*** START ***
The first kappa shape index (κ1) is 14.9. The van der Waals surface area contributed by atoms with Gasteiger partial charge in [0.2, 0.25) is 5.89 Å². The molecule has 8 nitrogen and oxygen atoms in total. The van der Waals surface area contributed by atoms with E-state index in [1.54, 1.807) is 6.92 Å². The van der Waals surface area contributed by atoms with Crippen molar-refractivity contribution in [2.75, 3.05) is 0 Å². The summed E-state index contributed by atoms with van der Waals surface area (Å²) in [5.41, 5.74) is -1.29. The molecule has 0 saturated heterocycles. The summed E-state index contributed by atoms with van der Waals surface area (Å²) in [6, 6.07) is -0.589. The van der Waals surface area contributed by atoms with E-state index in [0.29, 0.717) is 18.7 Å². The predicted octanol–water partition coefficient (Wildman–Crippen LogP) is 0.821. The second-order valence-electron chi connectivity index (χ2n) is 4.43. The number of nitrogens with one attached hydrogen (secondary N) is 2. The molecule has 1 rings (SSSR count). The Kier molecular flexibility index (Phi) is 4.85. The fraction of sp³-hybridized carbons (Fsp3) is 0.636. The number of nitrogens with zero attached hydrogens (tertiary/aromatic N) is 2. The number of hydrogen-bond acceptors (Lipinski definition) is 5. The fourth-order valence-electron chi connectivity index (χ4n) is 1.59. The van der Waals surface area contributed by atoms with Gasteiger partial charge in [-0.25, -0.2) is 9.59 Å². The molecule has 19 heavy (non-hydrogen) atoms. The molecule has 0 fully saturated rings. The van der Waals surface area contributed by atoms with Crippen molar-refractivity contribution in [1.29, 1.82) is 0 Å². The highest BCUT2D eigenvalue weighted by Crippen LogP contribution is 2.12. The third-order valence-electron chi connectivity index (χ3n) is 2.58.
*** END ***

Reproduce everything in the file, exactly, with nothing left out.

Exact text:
The first kappa shape index (κ1) is 14.9. The van der Waals surface area contributed by atoms with Gasteiger partial charge in [0.2, 0.25) is 5.89 Å². The molecule has 8 nitrogen and oxygen atoms in total. The van der Waals surface area contributed by atoms with E-state index in [1.54, 1.807) is 6.92 Å². The van der Waals surface area contributed by atoms with Crippen molar-refractivity contribution in [2.75, 3.05) is 0 Å². The summed E-state index contributed by atoms with van der Waals surface area (Å²) in [5.41, 5.74) is -1.29. The molecule has 0 saturated heterocycles. The summed E-state index contributed by atoms with van der Waals surface area (Å²) in [6, 6.07) is -0.589. The van der Waals surface area contributed by atoms with E-state index in [0.29, 0.717) is 18.7 Å². The predicted octanol–water partition coefficient (Wildman–Crippen LogP) is 0.821. The second-order valence-electron chi connectivity index (χ2n) is 4.43. The number of nitrogens with one attached hydrogen (secondary N) is 2. The molecule has 1 rings (SSSR count). The Kier molecular flexibility index (Phi) is 4.85. The fraction of sp³-hybridized carbons (Fsp3) is 0.636. The number of nitrogens with zero attached hydrogens (tertiary/aromatic N) is 2. The number of hydrogen-bond acceptors (Lipinski definition) is 5. The fourth-order valence-electron chi connectivity index (χ4n) is 1.59. The van der Waals surface area contributed by atoms with Gasteiger partial charge in [-0.25, -0.2) is 9.59 Å². The molecule has 19 heavy (non-hydrogen) atoms. The molecule has 0 fully saturated rings. The van der Waals surface area contributed by atoms with Crippen molar-refractivity contribution in [1.29, 1.82) is 0 Å². The highest BCUT2D eigenvalue weighted by Crippen LogP contribution is 2.12. The third-order valence-electron chi connectivity index (χ3n) is 2.58.